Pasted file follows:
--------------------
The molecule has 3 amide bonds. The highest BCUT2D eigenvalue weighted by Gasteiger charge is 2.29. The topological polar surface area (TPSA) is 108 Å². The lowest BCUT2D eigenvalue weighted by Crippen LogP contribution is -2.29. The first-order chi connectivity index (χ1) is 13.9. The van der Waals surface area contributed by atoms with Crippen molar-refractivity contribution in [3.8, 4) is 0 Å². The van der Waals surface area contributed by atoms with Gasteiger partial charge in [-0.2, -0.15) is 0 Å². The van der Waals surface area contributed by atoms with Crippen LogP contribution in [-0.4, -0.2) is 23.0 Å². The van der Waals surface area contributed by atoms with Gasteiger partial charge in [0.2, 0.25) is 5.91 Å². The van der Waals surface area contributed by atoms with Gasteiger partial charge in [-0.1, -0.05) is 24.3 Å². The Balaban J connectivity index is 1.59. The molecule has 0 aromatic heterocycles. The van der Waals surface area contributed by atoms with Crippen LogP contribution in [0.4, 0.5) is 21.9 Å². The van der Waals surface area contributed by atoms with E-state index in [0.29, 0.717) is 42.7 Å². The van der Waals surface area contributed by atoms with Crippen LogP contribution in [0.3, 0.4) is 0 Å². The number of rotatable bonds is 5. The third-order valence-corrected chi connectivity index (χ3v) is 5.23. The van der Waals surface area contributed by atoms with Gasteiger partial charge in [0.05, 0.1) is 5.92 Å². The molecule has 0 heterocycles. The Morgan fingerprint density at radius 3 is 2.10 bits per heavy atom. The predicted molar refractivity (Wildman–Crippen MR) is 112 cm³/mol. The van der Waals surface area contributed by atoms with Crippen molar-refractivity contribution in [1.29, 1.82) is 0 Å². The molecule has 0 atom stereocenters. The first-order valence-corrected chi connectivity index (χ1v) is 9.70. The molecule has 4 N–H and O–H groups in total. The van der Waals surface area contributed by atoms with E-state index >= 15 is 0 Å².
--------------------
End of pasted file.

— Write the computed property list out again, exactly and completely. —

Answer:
The molecule has 3 amide bonds. The highest BCUT2D eigenvalue weighted by Gasteiger charge is 2.29. The topological polar surface area (TPSA) is 108 Å². The lowest BCUT2D eigenvalue weighted by Crippen LogP contribution is -2.29. The first-order chi connectivity index (χ1) is 13.9. The van der Waals surface area contributed by atoms with Crippen molar-refractivity contribution in [3.8, 4) is 0 Å². The van der Waals surface area contributed by atoms with Gasteiger partial charge in [-0.2, -0.15) is 0 Å². The van der Waals surface area contributed by atoms with Crippen LogP contribution in [-0.4, -0.2) is 23.0 Å². The van der Waals surface area contributed by atoms with Gasteiger partial charge in [0.2, 0.25) is 5.91 Å². The van der Waals surface area contributed by atoms with Gasteiger partial charge in [-0.1, -0.05) is 24.3 Å². The Balaban J connectivity index is 1.59. The molecule has 0 aromatic heterocycles. The van der Waals surface area contributed by atoms with Crippen LogP contribution in [0.4, 0.5) is 21.9 Å². The van der Waals surface area contributed by atoms with E-state index in [0.29, 0.717) is 42.7 Å². The van der Waals surface area contributed by atoms with Crippen LogP contribution in [0.3, 0.4) is 0 Å². The number of rotatable bonds is 5. The third-order valence-corrected chi connectivity index (χ3v) is 5.23. The van der Waals surface area contributed by atoms with Gasteiger partial charge in [0.05, 0.1) is 5.92 Å². The molecule has 0 heterocycles. The Morgan fingerprint density at radius 3 is 2.10 bits per heavy atom. The predicted molar refractivity (Wildman–Crippen MR) is 112 cm³/mol. The van der Waals surface area contributed by atoms with Crippen molar-refractivity contribution in [1.29, 1.82) is 0 Å². The molecule has 0 atom stereocenters. The first-order valence-corrected chi connectivity index (χ1v) is 9.70. The molecule has 4 N–H and O–H groups in total. The van der Waals surface area contributed by atoms with E-state index >= 15 is 0 Å².